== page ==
In her 2019 cover interview with Elle, the star opened up even more, sharing what she’d learned from previous miscarriages. “Having miscarriages taught me that I had to mother myself before I could be a mother to someone else. Then I had Blue, and the quest for my purpose became so much deeper. Being “number one” was no longer my priority. My true win is creating art and a legacy that will live far beyond me.”

Beyoncé the activist


During the earlier part of her career Beyoncé was positioned as your one-size-fits-all popstar, remaining largely uncontroversial both in her music and public image. Though much of her previous work was rooted in feminism (see girl power anthems like Independent Women and Run the World), it wasn’t until the track Flawless on her self-titled album where she made it explicit that she was a feminist through and through. Sampling a speech from Chimamanada Ngozi Adichie, the song was the first of many to lean into social awareness.

In Lemonade she took it up a notch, creating a visual album which had themes of blackness and in particular black womanhood running through it. Her video for the single Formation referenced fraught racially charged events including the Ferguson riots, police brutality and the handling of Hurricane Katrina. It caused fissures far and wide; for many black fans it was about time. For those who weren’t used to this new political side of Beyoncé, it was unsettling. For SNL it was perfect gag material for their skit ‘The Day Beyoncé turned black.’


From here, pro-blackness and political awareness became recurring themes in the star’s work both onstage and off. When asked about this transition in her 2020 cover interview with British Vogue, she said, “Something cracked open inside of me right after giving birth to my first daughter. From that point on, I truly understood my power, and motherhood has been my biggest inspiration. It became my mission to make sure she lived in a world where she feels truly seen and valued.”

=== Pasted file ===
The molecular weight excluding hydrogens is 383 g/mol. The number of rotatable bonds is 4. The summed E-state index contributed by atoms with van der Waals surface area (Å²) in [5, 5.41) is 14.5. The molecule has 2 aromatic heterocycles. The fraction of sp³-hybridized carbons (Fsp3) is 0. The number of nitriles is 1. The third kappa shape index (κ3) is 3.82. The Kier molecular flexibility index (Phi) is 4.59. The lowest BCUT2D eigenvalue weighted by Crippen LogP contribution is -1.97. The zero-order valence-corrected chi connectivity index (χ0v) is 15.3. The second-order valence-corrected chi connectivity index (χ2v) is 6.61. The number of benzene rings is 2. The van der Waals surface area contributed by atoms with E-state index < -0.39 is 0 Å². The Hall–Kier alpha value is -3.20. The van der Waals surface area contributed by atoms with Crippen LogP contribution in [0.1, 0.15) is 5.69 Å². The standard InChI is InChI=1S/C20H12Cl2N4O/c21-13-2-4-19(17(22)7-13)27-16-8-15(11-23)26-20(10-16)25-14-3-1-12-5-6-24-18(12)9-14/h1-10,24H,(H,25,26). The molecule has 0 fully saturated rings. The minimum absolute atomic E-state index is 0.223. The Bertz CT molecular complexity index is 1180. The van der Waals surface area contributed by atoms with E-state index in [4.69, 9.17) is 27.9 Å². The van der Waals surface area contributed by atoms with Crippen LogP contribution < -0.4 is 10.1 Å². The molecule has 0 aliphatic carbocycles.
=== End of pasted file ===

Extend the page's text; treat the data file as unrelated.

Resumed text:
Her guest appearance at the Super Bowl Halftime Show in 2016 saw her storm the stadium with a flock of dancers dressed to honour the Black Panther Party, in a controversial political statement of a performance. Law enforcement figures were outraged with National Sheriffs’ Association Executive Director Jonathan Thompson slamming it for “inciting bad behaviour.”

In previous US elections she’s backed Democratic candidates Hilary Clinton and sitting president Joe Biden, and has supported a range of charities specialising in mental health, food and clothing for vulnerable people during the pandemic, with a donation of $6 million. She told British Vogue, “we are investing in young people’s education with college scholarships in the US and job training with our BeyGood programme in South Africa. I’m also proud of the work we’ve done through BeyGood and the NAACP [National Association for the Advancement of Colored People] to support black-owned small businesses that would not have been able to survive this year.”

Beyoncé the mogul